So the general idea is that TD is an introducing broker to Gain (Forex.com) and it even says on the sticky info thread here. Thing is, I pulled up both live accounts and Forex.com and TD do NOT have same spreads. TD also has floating margin requirement that is not present on Forex.com. Right now there is 3% margin requirement on EUUSD while Forex.com has usual 2%. Forex.com usually has 1.2 - 1.5 pip spread on EU while TD majority of time is 09 to 1.0 pip spread. USDCAD spread is 0.2 - 0.4 pips worse on TD than Forex. So clearly there is some differences here. Meanwhile ATC is completely identical in everything to Oanda. So what is TD ameritrade??
Exploiting forex arbitrage opportunities using cryptocurrency?
Hi all, I had an interesting thought this morning and would like to get some feedback on the idea. Say I bought 1 unit of some crypto at a price of USD$100 and then saw that the Euro price was EUR€85. This would represent a EUUSD exchange rate of 1.1764, while the actual exchange rate (at the time of this post) is 1.1811; from what I understand, this is a fairly sizable spread in forex. If I then went from crypto to EUR, I would have effectively bought into EUR at this lower exchange rate and made some money on arbitrage. My plan ATM is to create a package in python that would scan through a list of crypto exchanges, returning a list of the most favorable exchange rates for USD/X (X could be GBP, JPY, EUR, whatever). It would also be connected to Oanda, comparing these currency pairs to determine if there is an arbitrage opportunity. If so, a USD -> Crypto -> X trade would be executed on the crypto exchange, then an X -> USD trade would be executed on Oanda Is there something I'm missing here? Part of me thinks that adding the extra element of forex is just overcomplicating things, so I wanted to get some feedback from you all. I also realize that transaction fees would cut into my profits, but large trades could deal with that issue somewhat. Thanks in advance for the help!
I'm thirsty to learn a new technical skill and trading is right up my alley. However, I'm doing my due dilligance and will be paper trading for a long time while I study, practice and educate myself. However the biggest question ultimately will be "What will I trade?" And I've narrowed it to E Mini S%P Futures or Forex. The attraction to both is a) Smaller capital requirements, meaning I can persue this as a hobby and keep the bankroll still at a 'fun' level (5k or so to start I'm expecting) b) Simplified analysis - what I mean by this is I don't want to be hunting for stocks, or companies and doing hours and hours of research and homework every morning and at night. I'm an obsessive guy and I'll 100% be the guy who can't put his ipad or laptop down because I'm still reading the latest business news. Going with Forex I can choose one single pair and just become an expert of it. Futures is the same thing in that the S&P is one chart. That's it. Simple. The time wasted hunting down company stock to swap can be used on working on a strong trading strategy, or refining my risk management technique. However, between the two I'm having a much harder time figuring out where to go with this. For the time being I'm relegated to web based platforms, so I'm likely going to try Oanda first since their web client is clean and quick. They offer all the big currency pairs, as well as the S&P E-Minis Futures board. If I went with Forex, the currency pairs of most interest are either EUUSD or USD/CAD. I'm not sure which way to go. Any tips or insight?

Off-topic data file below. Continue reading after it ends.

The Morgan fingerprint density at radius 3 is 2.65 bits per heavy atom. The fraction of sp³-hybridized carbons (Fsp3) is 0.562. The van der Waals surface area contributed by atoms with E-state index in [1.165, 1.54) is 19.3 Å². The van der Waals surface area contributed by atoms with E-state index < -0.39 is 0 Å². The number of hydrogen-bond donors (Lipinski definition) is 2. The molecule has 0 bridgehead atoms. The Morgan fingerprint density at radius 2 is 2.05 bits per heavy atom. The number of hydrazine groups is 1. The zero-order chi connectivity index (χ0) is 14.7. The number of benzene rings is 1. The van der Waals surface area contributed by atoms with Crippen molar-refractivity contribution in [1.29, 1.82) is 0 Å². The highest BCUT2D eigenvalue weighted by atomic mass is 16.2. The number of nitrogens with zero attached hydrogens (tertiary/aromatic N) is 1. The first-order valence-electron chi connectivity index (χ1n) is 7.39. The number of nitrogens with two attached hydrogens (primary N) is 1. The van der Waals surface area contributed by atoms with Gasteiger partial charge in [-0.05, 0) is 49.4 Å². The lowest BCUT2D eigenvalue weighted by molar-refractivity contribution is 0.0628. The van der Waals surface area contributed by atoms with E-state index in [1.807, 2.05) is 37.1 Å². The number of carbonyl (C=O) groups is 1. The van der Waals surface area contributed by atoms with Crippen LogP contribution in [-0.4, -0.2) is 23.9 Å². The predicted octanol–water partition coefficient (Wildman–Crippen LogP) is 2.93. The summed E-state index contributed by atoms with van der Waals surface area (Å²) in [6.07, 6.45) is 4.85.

So I've been interested in trading for awhile. Dabbled in stocks, fx, and crypto in the past, but want to take it more seriously. I'm trying to decide on which market or product to focus on first. But, I'm currently living in Japan which severely limits what markets I can trade due to market open/close and time differences. Stocks are off the table. I've narrowed it down to: futures, forex, or crypto. I'm using http://forex.timezoneconverter.com/ as a reference Futures - Seems appealing given the basically 24/5 markets. But volume looks really low during off hours. NYSE open is around 9pm-5am local time, which does work well since I do have a day-job, but worry I may get stuck in a position for hours and lose a bunch of sleep. I like being able to focus on a single future, like the ES. Commissions are relatively low as well, with good leverage. Currently the most appealing option. Forex - Real 24 hour markets. Volumes are high almost all-around, and similar to futures can focus on a single pair such as USD/JPY or USD/EUR at the beginning. Unfortunately as a US person I'm not allowed to open accounts with many ECN brokers. Oanda seems like the only real option, but they are a MM. Anyway spreads/commissions are big here and dependent on the broker, and I can't seem to find any other good brokers for FX which allow US clients. Maybe I'm searching for the wrong things? Crypto - The dark horse. I would 100% be day trading crypto if: exchanges weren't crappy compared to real trading platforms, nor was I worried about hacking. Margin rates for shorting crypto also sucks, and given the current bear market it seems stupid to get into this only being able to trade long. Given my situation, what would you trade?